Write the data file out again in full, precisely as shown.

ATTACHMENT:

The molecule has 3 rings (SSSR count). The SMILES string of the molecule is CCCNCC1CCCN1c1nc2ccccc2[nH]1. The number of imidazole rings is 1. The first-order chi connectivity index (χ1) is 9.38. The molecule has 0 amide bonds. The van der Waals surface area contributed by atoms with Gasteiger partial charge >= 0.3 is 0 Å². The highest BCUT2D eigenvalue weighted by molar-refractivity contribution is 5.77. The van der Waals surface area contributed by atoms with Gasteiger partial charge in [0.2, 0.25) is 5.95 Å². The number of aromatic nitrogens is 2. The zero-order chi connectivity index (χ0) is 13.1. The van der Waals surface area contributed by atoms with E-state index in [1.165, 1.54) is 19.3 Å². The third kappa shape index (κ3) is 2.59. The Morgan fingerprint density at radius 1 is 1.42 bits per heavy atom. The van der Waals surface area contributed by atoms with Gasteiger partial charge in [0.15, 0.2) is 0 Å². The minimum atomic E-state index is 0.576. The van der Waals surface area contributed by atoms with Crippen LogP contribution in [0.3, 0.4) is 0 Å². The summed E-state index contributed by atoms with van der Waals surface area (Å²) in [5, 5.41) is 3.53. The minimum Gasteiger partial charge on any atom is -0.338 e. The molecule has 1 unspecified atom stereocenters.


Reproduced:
The molecule has 3 rings (SSSR count). The SMILES string of the molecule is CCCNCC1CCCN1c1nc2ccccc2[nH]1. The number of imidazole rings is 1. The first-order chi connectivity index (χ1) is 9.38. The molecule has 0 amide bonds. The van der Waals surface area contributed by atoms with Gasteiger partial charge >= 0.3 is 0 Å². The highest BCUT2D eigenvalue weighted by molar-refractivity contribution is 5.77. The van der Waals surface area contributed by atoms with Gasteiger partial charge in [0.2, 0.25) is 5.95 Å². The number of aromatic nitrogens is 2. The zero-order chi connectivity index (χ0) is 13.1. The van der Waals surface area contributed by atoms with E-state index in [1.165, 1.54) is 19.3 Å². The third kappa shape index (κ3) is 2.59. The Morgan fingerprint density at radius 1 is 1.42 bits per heavy atom. The van der Waals surface area contributed by atoms with Gasteiger partial charge in [0.15, 0.2) is 0 Å². The minimum atomic E-state index is 0.576. The van der Waals surface area contributed by atoms with Crippen LogP contribution in [0.3, 0.4) is 0 Å². The summed E-state index contributed by atoms with van der Waals surface area (Å²) in [5, 5.41) is 3.53. The minimum Gasteiger partial charge on any atom is -0.338 e. The molecule has 1 unspecified atom stereocenters.